That a liar like Carroll should exhibit an affinity for the malicious utterances of a liar like Drew Pearson is only natural, one must suppose.  In their testimony before the Willcutts review board, Forrestal’s doctors are unanimous that he had never attempted suicide before his fatal fall, but shortly after that fall, Pearson wrote that Forrestal had made four previous suicide attempts, the latest of which had occurred right there at Bethesda Naval Hospital.

The Encounter

As luck would have it, Carroll, while in Washington on his book promotion tour, spoke at the Politics and Prose bookstore on the night of May 25. This came only a couple of days after his interview on the local Diane Rehm Show.  He didn’t come down quite as hard on Forrestal in his talk as he did in his interview or he does in his book, but he did allude to him as one of his “villains.”  He also gave me a good lead-in to my comments and question by his response to the questioner ahead of me, which had to do with nuclear proliferation.  Carroll expressed his dismay at the build-up of nuclear weapons in the world and, predictably, laid the full blame on a procession of Pentagon warmongers. 

I began by saying that as an opponent of the use of nuclear weapons, he was way off base to make James Forrestal a bad guy in his book.  If Forrestal had been listened to when he was Secretary of the Navy, I said, we would never have committed the greatest war crime in human history, the dropping of the atomic bombs on Hiroshima and Nagasaki, because a negotiated surrender would have already taken place.  Furthermore, there would have been no Korean War, because the surrender would have taken place before the Russians entered the war against the Japanese and they wouldn’t have had the chance to grab half of Korea.  That was Forrestal’s primary interest in hastening the surrender of the Japanese, who knew that they were thoroughly defeated by the end of 1944.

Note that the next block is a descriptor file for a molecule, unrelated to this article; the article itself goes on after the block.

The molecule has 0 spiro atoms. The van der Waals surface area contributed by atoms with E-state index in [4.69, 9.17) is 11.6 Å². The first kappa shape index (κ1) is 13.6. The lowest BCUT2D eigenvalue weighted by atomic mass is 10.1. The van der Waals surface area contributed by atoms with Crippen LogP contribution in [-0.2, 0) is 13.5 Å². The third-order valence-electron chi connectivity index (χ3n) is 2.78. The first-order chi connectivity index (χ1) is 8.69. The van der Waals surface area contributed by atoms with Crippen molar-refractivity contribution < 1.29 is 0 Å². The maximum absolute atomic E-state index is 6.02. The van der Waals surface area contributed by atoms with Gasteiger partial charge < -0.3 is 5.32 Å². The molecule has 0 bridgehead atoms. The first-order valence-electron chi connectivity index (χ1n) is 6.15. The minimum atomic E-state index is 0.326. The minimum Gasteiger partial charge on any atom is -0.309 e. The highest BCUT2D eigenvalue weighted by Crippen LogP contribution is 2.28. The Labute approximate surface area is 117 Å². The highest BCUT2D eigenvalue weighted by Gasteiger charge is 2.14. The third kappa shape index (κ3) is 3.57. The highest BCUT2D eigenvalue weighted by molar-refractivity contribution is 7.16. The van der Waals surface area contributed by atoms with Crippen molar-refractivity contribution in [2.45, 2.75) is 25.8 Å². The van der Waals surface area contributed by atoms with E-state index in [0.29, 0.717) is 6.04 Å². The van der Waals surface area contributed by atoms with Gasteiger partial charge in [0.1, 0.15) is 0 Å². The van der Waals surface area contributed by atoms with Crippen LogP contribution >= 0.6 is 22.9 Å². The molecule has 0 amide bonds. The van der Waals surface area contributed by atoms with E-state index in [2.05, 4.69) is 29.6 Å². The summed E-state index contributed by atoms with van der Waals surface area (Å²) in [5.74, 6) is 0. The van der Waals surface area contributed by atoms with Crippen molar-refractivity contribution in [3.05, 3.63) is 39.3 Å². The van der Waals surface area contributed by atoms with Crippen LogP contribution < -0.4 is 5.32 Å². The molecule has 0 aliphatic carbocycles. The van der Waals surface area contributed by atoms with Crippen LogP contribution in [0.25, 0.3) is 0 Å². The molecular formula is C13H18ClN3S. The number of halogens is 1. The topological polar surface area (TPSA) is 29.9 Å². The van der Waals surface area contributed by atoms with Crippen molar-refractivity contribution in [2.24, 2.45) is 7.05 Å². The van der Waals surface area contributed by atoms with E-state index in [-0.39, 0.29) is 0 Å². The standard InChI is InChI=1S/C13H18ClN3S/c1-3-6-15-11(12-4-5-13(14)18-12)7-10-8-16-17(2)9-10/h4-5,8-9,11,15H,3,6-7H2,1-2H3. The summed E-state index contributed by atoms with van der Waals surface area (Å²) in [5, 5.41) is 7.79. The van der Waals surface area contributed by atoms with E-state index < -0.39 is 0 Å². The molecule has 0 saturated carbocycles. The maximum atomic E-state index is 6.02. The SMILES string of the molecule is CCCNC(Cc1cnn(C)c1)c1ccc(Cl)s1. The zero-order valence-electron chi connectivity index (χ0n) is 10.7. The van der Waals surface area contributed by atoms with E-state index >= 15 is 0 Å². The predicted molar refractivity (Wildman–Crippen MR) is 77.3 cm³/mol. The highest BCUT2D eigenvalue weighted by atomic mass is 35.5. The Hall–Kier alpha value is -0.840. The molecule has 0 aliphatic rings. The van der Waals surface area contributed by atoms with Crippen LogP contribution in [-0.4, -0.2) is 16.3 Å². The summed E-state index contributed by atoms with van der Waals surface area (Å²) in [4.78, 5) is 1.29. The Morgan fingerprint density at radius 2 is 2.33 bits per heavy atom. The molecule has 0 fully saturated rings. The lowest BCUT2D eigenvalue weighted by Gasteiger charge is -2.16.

Knowing from experience that moderator Barbara Meade was poised to cut me off by demanding that I ask a question or sit down, I then asked this: “On the matter of Forrestal’s death, why would you rely exclusively on three books, one of which was published by the John Birch Society over a pseudonym and none of which has any direct evidence from anyone who was on Forrestal’s floor of the hospital around about the time he went out the window?  Why would you do that when the long-secret official report on his death, which does have the testimony of the witnesses, has been on the web site of the Seeley Mudd Manuscript Library of Princeton University since the fall of 2004?”

At that point Carroll, not challenging my initial statement in support of Forrestal’s peace role with respect to Japan, offered to give some background to my question.  I interjected with the background that Forrestal had been committed to the Bethesda Naval Hospital for some sort of breakdown and had been kept there involuntarily for seven weeks before going out a 16th floor window in the wee hours of May 22, 1949.

The background he had in mind, responded Carroll, was that the fatal fall of a prominent Czech anti-Communist leader not too long before Forrestal’s fall was thought by many people to be an assassination, so this could easily lead people to be suspicious of Forrestal’s death.   “But does the report say anything different from what is in the books?” he asked  (He gave the impression that he was hearing about the Willcutts Report for the very first time and asked me to come up and tell him more after the questions and book signing were over.).